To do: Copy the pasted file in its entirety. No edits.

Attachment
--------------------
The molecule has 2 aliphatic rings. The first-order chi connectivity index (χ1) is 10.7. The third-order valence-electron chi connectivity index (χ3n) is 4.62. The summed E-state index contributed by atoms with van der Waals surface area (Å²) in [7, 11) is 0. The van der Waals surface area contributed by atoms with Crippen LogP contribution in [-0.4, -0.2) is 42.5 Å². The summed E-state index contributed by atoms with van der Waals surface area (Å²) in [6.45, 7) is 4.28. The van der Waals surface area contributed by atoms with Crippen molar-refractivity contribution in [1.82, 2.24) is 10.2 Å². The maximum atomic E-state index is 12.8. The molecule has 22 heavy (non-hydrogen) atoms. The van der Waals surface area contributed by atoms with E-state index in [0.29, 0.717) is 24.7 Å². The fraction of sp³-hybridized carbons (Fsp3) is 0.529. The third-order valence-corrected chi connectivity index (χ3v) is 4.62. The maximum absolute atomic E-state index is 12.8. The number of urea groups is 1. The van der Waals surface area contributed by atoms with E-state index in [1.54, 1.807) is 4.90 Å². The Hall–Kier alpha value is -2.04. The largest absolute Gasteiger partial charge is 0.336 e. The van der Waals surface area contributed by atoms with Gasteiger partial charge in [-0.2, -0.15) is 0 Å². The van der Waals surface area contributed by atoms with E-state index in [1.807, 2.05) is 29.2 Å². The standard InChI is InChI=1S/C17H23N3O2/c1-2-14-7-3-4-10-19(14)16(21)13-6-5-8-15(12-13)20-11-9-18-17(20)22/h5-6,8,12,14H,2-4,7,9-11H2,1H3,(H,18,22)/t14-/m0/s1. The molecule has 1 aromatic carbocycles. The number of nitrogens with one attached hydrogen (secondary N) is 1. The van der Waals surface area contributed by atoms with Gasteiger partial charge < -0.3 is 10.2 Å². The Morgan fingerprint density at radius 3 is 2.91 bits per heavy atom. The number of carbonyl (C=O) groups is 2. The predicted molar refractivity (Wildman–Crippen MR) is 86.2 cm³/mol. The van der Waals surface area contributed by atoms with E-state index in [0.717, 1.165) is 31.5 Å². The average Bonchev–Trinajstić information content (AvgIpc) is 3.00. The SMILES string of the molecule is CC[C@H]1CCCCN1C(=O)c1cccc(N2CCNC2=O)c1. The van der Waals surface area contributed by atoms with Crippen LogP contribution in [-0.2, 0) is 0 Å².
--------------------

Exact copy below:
The molecule has 2 aliphatic rings. The first-order chi connectivity index (χ1) is 10.7. The third-order valence-electron chi connectivity index (χ3n) is 4.62. The summed E-state index contributed by atoms with van der Waals surface area (Å²) in [7, 11) is 0. The van der Waals surface area contributed by atoms with Crippen LogP contribution in [-0.4, -0.2) is 42.5 Å². The summed E-state index contributed by atoms with van der Waals surface area (Å²) in [6.45, 7) is 4.28. The van der Waals surface area contributed by atoms with Crippen molar-refractivity contribution in [1.82, 2.24) is 10.2 Å². The maximum atomic E-state index is 12.8. The molecule has 22 heavy (non-hydrogen) atoms. The van der Waals surface area contributed by atoms with E-state index in [0.29, 0.717) is 24.7 Å². The fraction of sp³-hybridized carbons (Fsp3) is 0.529. The third-order valence-corrected chi connectivity index (χ3v) is 4.62. The maximum absolute atomic E-state index is 12.8. The number of urea groups is 1. The van der Waals surface area contributed by atoms with E-state index in [1.54, 1.807) is 4.90 Å². The Hall–Kier alpha value is -2.04. The largest absolute Gasteiger partial charge is 0.336 e. The van der Waals surface area contributed by atoms with Gasteiger partial charge in [-0.2, -0.15) is 0 Å². The van der Waals surface area contributed by atoms with E-state index in [1.807, 2.05) is 29.2 Å². The standard InChI is InChI=1S/C17H23N3O2/c1-2-14-7-3-4-10-19(14)16(21)13-6-5-8-15(12-13)20-11-9-18-17(20)22/h5-6,8,12,14H,2-4,7,9-11H2,1H3,(H,18,22)/t14-/m0/s1. The molecule has 1 aromatic carbocycles. The number of nitrogens with one attached hydrogen (secondary N) is 1. The van der Waals surface area contributed by atoms with Gasteiger partial charge < -0.3 is 10.2 Å². The Morgan fingerprint density at radius 3 is 2.91 bits per heavy atom. The number of carbonyl (C=O) groups is 2. The predicted molar refractivity (Wildman–Crippen MR) is 86.2 cm³/mol. The van der Waals surface area contributed by atoms with E-state index in [0.717, 1.165) is 31.5 Å². The average Bonchev–Trinajstić information content (AvgIpc) is 3.00. The SMILES string of the molecule is CC[C@H]1CCCCN1C(=O)c1cccc(N2CCNC2=O)c1. The van der Waals surface area contributed by atoms with Crippen LogP contribution in [-0.2, 0) is 0 Å².